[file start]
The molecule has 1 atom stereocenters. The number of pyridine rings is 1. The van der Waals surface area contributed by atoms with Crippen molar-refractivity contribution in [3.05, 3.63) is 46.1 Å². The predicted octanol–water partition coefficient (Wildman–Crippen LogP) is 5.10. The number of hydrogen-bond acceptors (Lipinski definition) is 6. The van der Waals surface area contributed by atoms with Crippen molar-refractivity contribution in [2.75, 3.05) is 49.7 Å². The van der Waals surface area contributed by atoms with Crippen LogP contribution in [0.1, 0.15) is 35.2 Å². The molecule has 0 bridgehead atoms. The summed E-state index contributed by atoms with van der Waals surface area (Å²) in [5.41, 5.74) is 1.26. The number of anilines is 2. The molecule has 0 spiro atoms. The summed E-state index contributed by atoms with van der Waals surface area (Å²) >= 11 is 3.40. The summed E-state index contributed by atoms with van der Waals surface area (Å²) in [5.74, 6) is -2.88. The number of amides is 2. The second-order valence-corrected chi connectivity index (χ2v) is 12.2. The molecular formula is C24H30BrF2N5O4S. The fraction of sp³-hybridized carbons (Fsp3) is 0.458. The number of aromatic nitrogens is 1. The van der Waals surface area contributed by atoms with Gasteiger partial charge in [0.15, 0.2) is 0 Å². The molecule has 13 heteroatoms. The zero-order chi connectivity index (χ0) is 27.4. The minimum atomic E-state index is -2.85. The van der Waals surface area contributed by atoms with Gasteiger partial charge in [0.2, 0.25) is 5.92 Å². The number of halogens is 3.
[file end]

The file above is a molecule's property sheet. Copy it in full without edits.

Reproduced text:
The molecule has 1 atom stereocenters. The number of pyridine rings is 1. The van der Waals surface area contributed by atoms with Crippen molar-refractivity contribution in [3.05, 3.63) is 46.1 Å². The predicted octanol–water partition coefficient (Wildman–Crippen LogP) is 5.10. The number of hydrogen-bond acceptors (Lipinski definition) is 6. The van der Waals surface area contributed by atoms with Crippen molar-refractivity contribution in [2.75, 3.05) is 49.7 Å². The van der Waals surface area contributed by atoms with Crippen LogP contribution in [0.1, 0.15) is 35.2 Å². The molecule has 0 bridgehead atoms. The summed E-state index contributed by atoms with van der Waals surface area (Å²) in [5.41, 5.74) is 1.26. The number of anilines is 2. The molecule has 0 spiro atoms. The summed E-state index contributed by atoms with van der Waals surface area (Å²) >= 11 is 3.40. The summed E-state index contributed by atoms with van der Waals surface area (Å²) in [5.74, 6) is -2.88. The number of amides is 2. The second-order valence-corrected chi connectivity index (χ2v) is 12.2. The molecular formula is C24H30BrF2N5O4S. The fraction of sp³-hybridized carbons (Fsp3) is 0.458. The number of aromatic nitrogens is 1. The van der Waals surface area contributed by atoms with Gasteiger partial charge in [0.15, 0.2) is 0 Å². The molecule has 13 heteroatoms. The zero-order chi connectivity index (χ0) is 27.4. The minimum atomic E-state index is -2.85. The van der Waals surface area contributed by atoms with Gasteiger partial charge in [0.2, 0.25) is 5.92 Å². The number of halogens is 3.